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National Security & Defense

The Trump Administration Is Considering Relaxing the Rules for Drone Strikes. Good.

Lost in a news cycle dominated by the health care CBO report was this important item from the Washington Post:

The Trump administration is close to finishing a review that would make it easier for the Pentagon to launch counterterrorism strikes anywhere in the world by lowering the threshold on acceptable civilian casualties and scaling back other constraints imposed by the Obama administration, senior U.S. officials said.

The ongoing review, which is being considered at senior levels of the National Security Council, would undo a series of rules that Obama imposed, beginning in 2013, to rein in drone operations outside active war zones.

The Trump review must still be approved by the president, but recent drafts of the new policy would represent a major change in the way the United States approaches drone strikes and other targeted-killing operations in places such as Yemen, Somalia and Libya.

The changes to the Obama-era Presidential Policy Guidance would empower the Pentagon to make decisions on targets without approval from the White House and potentially scrap the “near-certainty” standard of no civilian deaths for strikes outside war zones. The Trump plans are also likely to relax the requirement that potential terror targets pose a “continuing and imminent threat” to U.S. personnel, officials said.

While it’s important to learn more about the details, in concept these are all good changes. As a general matter, military decisions should be made by military commanders, not bottlenecked at the White House where an inexperienced civilian commander-in-chief micro-manages the war. Moreover, the “near-certainty” standard of avoiding civilian deaths incentivized the use of human shields and went well beyond the requirements of the laws of war. Finally, by relaxing the requirement that targets pose a threat to U.S. personnel, commanders will have greater ability to help allies under fire. In other words, the drone program stands to become more agile, more lethal, and more responsive to the needs of combatants in the field.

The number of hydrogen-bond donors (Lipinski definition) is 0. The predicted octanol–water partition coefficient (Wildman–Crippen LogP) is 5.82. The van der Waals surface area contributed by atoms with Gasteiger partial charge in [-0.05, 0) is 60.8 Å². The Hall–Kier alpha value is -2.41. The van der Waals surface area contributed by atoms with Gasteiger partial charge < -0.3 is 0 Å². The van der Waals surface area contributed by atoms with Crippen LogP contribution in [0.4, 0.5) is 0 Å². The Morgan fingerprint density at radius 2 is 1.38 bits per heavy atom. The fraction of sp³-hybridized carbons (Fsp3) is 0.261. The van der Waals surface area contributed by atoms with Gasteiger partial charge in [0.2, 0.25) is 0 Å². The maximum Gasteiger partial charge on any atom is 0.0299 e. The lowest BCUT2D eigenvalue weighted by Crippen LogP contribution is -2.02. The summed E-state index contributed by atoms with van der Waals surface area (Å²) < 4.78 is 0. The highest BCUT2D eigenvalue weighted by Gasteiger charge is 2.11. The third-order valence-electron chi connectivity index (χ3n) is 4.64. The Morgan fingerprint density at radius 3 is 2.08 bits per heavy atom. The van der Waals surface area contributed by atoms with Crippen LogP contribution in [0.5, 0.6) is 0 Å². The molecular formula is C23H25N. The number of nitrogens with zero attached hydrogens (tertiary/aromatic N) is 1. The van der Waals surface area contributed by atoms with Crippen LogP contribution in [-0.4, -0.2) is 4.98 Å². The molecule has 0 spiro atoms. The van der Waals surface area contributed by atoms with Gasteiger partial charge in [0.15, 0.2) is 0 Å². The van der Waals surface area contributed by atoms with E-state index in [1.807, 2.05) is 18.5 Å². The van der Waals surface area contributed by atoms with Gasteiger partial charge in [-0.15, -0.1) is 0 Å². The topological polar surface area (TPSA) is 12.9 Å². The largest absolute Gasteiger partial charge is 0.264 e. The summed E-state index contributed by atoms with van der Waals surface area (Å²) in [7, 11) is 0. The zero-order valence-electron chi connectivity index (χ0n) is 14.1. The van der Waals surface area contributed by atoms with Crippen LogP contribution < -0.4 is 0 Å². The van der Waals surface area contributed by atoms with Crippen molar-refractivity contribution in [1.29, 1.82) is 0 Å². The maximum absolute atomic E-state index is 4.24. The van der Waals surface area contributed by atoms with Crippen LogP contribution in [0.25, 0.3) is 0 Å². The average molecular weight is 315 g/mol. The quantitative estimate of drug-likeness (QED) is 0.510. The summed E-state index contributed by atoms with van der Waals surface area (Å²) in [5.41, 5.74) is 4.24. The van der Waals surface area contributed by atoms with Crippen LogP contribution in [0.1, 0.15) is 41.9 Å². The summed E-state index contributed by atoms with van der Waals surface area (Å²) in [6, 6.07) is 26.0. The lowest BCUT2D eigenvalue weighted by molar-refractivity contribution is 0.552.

There’s much to say about all this (perhaps I should do an extended piece), but for now it’s important to note that the Obama restrictions on the drone program were not required by the laws of war. Even the Trump changes may result in a legal regime stricter than that required by the law of armed conflict. I’m uncomfortable with any policy regime that ties commanders hands beyond the traditional rules of war, but the Trump administration’s potential changes represent an important step in the right direction. 

I know from first-hand experience that responsible commanders don’t always use all the tools in their toolkit, but it’s important to give them options, and it’s important to give them a degree of autonomy in the exercise of their military judgment. Presidents select the leaders who direct the fight. They shouldn’t run wars from the Oval Office. 


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